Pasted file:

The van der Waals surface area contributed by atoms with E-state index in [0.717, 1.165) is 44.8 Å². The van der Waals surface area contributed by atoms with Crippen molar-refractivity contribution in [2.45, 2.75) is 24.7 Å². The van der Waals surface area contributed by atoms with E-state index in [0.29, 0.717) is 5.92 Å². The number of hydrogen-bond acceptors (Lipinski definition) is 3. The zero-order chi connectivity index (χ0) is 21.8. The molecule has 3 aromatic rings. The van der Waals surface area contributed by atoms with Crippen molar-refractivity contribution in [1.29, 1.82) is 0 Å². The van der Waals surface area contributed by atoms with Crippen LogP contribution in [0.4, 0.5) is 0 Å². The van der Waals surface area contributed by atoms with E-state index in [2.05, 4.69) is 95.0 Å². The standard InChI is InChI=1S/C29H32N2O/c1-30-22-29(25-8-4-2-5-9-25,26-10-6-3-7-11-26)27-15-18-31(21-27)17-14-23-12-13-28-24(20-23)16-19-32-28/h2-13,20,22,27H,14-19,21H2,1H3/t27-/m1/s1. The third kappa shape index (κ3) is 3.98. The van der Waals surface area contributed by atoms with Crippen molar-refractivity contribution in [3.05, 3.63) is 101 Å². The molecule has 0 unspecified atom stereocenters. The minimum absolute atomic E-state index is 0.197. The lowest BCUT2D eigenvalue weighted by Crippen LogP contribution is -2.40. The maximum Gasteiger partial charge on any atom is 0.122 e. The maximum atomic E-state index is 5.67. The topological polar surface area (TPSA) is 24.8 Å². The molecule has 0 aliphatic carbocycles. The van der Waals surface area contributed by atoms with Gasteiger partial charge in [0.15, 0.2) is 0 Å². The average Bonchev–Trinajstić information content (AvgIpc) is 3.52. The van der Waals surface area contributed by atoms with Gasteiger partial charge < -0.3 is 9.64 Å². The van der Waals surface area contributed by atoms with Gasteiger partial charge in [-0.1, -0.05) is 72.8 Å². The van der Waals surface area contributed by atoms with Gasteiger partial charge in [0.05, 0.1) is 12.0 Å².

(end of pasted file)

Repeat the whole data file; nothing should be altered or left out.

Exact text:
The van der Waals surface area contributed by atoms with E-state index in [0.717, 1.165) is 44.8 Å². The van der Waals surface area contributed by atoms with Crippen molar-refractivity contribution in [2.45, 2.75) is 24.7 Å². The van der Waals surface area contributed by atoms with E-state index in [0.29, 0.717) is 5.92 Å². The number of hydrogen-bond acceptors (Lipinski definition) is 3. The zero-order chi connectivity index (χ0) is 21.8. The molecule has 3 aromatic rings. The van der Waals surface area contributed by atoms with Crippen molar-refractivity contribution in [1.29, 1.82) is 0 Å². The van der Waals surface area contributed by atoms with Crippen LogP contribution in [0.4, 0.5) is 0 Å². The van der Waals surface area contributed by atoms with E-state index in [2.05, 4.69) is 95.0 Å². The standard InChI is InChI=1S/C29H32N2O/c1-30-22-29(25-8-4-2-5-9-25,26-10-6-3-7-11-26)27-15-18-31(21-27)17-14-23-12-13-28-24(20-23)16-19-32-28/h2-13,20,22,27H,14-19,21H2,1H3/t27-/m1/s1. The third kappa shape index (κ3) is 3.98. The van der Waals surface area contributed by atoms with Crippen molar-refractivity contribution in [3.05, 3.63) is 101 Å². The molecule has 0 unspecified atom stereocenters. The minimum absolute atomic E-state index is 0.197. The lowest BCUT2D eigenvalue weighted by Crippen LogP contribution is -2.40. The maximum Gasteiger partial charge on any atom is 0.122 e. The maximum atomic E-state index is 5.67. The topological polar surface area (TPSA) is 24.8 Å². The molecule has 0 aliphatic carbocycles. The van der Waals surface area contributed by atoms with Gasteiger partial charge in [0.15, 0.2) is 0 Å². The average Bonchev–Trinajstić information content (AvgIpc) is 3.52. The van der Waals surface area contributed by atoms with Gasteiger partial charge < -0.3 is 9.64 Å². The van der Waals surface area contributed by atoms with Gasteiger partial charge in [-0.1, -0.05) is 72.8 Å². The van der Waals surface area contributed by atoms with Gasteiger partial charge in [0.05, 0.1) is 12.0 Å².